2001 was another milestone: it was the first year that Children's Wisconsin had a 100 percent survival rate for HLHS. While not every year has zero mortality, Children's continues to have among the best published outcomes for HLHS in the world.

And HLHS patients aren't the only ones who have benefited. “Taking care of newborns with complex heart conditions was like trying to get to the moon,” Kessel explains. “Look at all the things that were discovered because NASA had to figure out how to do a really complicated thing. We found that all of the surgical pathways for even the simplest of surgeries benefited because the anesthesia and critical care teams managed things more efficiently. So survival rates for all heart conditions went up.”

Focus turns to quality of life

So babies were surviving. But were they thriving? Worried parents would grill Dr. Mussatto about their children's post-surgical prospects: “Is she going to be OK? Is he going to ride a bike? Is she going to be able to have a baby some day?” A mother herself, Dr. Mussatto understood. “I don't care about the gradient across the pulmonary valve. As a new mom, those are the questions I'd have, too,” she says.

And the early research showed that parents were right to be concerned about their children's development. “For a long time I don't think people made the heart-brain connection. They thought this was an isolated problem and that everything else looked fine,” Dr. Mussatto says. “It was a real eye-opener to realize that these children had not only developmental issues, but behavioral and social issues as well.”

To test patients' visual-motor skills, grade-school children were asked to reproduce a drawing. The kids who had undergone surgeries for HLHS and other single-ventricle defects as infants couldn't do it — their drawings were a Picasso-esque jumble of disjointed elements. The team started to think about strategies to protect kids' delicate brains during complex surgeries.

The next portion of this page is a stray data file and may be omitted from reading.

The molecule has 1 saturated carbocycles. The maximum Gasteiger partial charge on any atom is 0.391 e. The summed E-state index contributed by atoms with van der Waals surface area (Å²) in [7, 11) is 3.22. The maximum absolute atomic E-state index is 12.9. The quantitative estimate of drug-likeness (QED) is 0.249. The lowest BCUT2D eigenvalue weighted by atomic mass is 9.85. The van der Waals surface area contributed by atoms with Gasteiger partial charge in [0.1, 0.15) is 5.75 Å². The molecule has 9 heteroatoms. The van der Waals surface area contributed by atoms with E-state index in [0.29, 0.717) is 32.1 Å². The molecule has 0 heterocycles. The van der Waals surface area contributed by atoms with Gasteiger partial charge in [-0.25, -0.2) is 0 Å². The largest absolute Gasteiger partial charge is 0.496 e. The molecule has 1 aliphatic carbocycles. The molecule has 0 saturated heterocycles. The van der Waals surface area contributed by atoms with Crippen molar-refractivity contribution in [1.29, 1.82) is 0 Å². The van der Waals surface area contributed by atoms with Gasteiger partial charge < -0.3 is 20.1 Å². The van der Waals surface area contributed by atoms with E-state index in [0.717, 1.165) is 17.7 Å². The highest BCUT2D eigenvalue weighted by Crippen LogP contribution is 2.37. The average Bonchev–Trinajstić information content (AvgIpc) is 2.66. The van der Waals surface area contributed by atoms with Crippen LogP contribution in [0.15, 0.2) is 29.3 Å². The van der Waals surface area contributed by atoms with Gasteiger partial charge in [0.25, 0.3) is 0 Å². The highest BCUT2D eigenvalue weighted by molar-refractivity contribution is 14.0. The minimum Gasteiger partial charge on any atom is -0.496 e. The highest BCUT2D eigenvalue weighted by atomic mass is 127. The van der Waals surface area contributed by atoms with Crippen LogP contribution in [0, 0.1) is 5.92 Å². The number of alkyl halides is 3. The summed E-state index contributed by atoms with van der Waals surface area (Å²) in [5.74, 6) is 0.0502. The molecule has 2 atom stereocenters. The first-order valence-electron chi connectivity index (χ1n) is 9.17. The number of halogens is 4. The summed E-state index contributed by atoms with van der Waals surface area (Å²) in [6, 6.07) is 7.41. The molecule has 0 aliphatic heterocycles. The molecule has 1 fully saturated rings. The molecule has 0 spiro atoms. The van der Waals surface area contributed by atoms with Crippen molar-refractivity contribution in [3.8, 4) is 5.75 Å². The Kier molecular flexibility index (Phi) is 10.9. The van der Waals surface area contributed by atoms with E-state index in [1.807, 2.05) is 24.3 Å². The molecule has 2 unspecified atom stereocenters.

At the time, the standard procedure was to drastically cool a baby's body temperature — known as deep hypothermic circulatory arrest — and then shut off the bypass pump while the surgeon repaired the heart. In 2001, Children's adopted an alternate technique called antegrade cerebral perfusion, which maximizes blood flow to the brain during surgery. It makes the operation more difficult, but the Herma Heart Institute researchers found that the payoff was worth it: children who underwent surgery using the new technique scored in the normal range for visual-motor skills years later.

In 2007, Children's launched the world's first neurodevelopmental follow-up program for heart kids. “We don't wait for problems to occur,” Dr. Mussatto explains. “And if there are issues, we make sure children and families get connected to the support and resources they need.” Today, every child who has heart surgery is automatically enrolled, and similar programs have popped up around the country. A more recent addition is the Herma Heart Institute's School Intervention Program, which advocates on behalf of patients and families as kids return to school.herma heart chart

These quality of life programs aren’t billed to insurance and depend on philanthropic support. “But it's just the right thing to do,” Dr. Mussatto notes.

Over the years, survival rates weren't the only thing that grew. The heart team went from just a handful of staff to three surgeons, nearly 30 cardiologists, 11 cardiac anesthesiologists, eight cardiac intensivists, and more than 200 support staff. It earned the top, three-star ranking from the Society of Thoracic Surgeons and moved up to No. 5 in U.S. News & World Report's rankings of pediatric cardiology programs. Twenty other heart programs, including seven from outside the United States, have visited to see how the Herma Heart Institute operates.